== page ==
(You can follow along in this story by reading Luke 1:39-55.)
1 – Invite others to be with you (Luke 1:39-45). Mary sought out someone who could share this time with her. Someone who understood her heart. She went to be with her cousin Elizabeth, who was pregnant (at an advanced age) with the child who would be John the Baptist. They encouraged and supported each other. In fact, during her time with Elizabeth Mary gave one of the most beautiful expressions of joy and praise in all Scripture. Mary found joy with a spiritual partner. Pray that the Lord will give you someone to walk with and share joy with. Who needs you to give them the gift of joy?
2 – Remember what God has done for you (Luke 1:46-49). Mary gave a wonderful praise of God. She began by think all the great things God had done for her. God had saved Mary (v. 47) and chose her to be the mother of the Messiah (v. 48). If you have been saved, you have a lot to be joyful about. Joy comes when you remember all the other people who have come to know Jesus because of your influence. God wants to use you to change someone’s forever.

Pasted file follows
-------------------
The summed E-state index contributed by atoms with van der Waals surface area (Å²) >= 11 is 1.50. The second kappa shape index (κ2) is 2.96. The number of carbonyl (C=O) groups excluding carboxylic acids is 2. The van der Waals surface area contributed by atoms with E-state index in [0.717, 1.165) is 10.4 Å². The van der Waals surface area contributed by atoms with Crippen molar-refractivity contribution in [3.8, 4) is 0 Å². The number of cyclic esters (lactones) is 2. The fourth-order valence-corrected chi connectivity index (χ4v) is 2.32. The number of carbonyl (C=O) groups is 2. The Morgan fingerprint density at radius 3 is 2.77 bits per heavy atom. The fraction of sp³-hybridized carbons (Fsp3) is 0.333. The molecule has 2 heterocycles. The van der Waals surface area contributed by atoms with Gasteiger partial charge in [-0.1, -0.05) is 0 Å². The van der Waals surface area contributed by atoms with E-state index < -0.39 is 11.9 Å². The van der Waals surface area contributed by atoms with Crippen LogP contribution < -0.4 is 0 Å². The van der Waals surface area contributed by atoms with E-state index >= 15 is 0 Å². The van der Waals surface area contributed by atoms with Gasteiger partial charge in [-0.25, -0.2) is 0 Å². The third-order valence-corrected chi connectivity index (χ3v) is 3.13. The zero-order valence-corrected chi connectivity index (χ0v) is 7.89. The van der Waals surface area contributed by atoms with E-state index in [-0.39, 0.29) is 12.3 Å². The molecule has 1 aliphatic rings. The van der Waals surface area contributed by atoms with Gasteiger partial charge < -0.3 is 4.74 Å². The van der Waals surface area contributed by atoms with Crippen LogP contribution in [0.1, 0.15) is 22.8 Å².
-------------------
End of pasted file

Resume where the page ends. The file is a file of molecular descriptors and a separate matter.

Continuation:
3 – Focus on what God can do for you (Luke 1:50-53). God is all-powerful. He can do anything. Mary saw that the Lord can turn everything upside down. He can cast down the mighty and exalt the humble. Nobodies are made somebodies, hungry are filled and the rich end up being poor. Whatever difficulty we face can be met with confidence and courage because God is on our side.
4 – Notice what God has done for others (Luke 1:54-55). God had done some mighty works for His people. He kept His promises. He showed them mercy. As we look at what God does for others, let us be joyful that He can do it for us.
If you have lost your Christmas joy, it’s right where you left it – in the presence of Jesus. When the embryonic Jesus came into the room, John the Baptist leaped for joy in his mother’s womb. You will find joy in Jesus.
In the children’s Christmas special, The Grinch Who Stole Christmas, the Grinch thought he could kill the joy in Whoville by taking all the presents. But rather than being sad or angry, the city sang with joy. This unexpected joy is what affected the Grinch’s heart. If someone broke in your house and stole all the Christmas gifts not to mention the decorations and Christmas ham, I think most of us would have a pretty miserable Christmas. Very few of us would get up and see the empty house and walk outside and start singing the praises of God. Let me correct that… none of us would do that. We would be in shock. How could this happen? Then we’d call the police and investigate if any clues were left and how they got in and try to determine what all was missing. But we wouldn’t immediately praise God. However, I believe that those of us who are truly seeking to follow Jesus might eventually get around to it. We might thank God that no one was hurt. We might even pray for those who stole our Christmas.
I hope you have a joyful Christmas.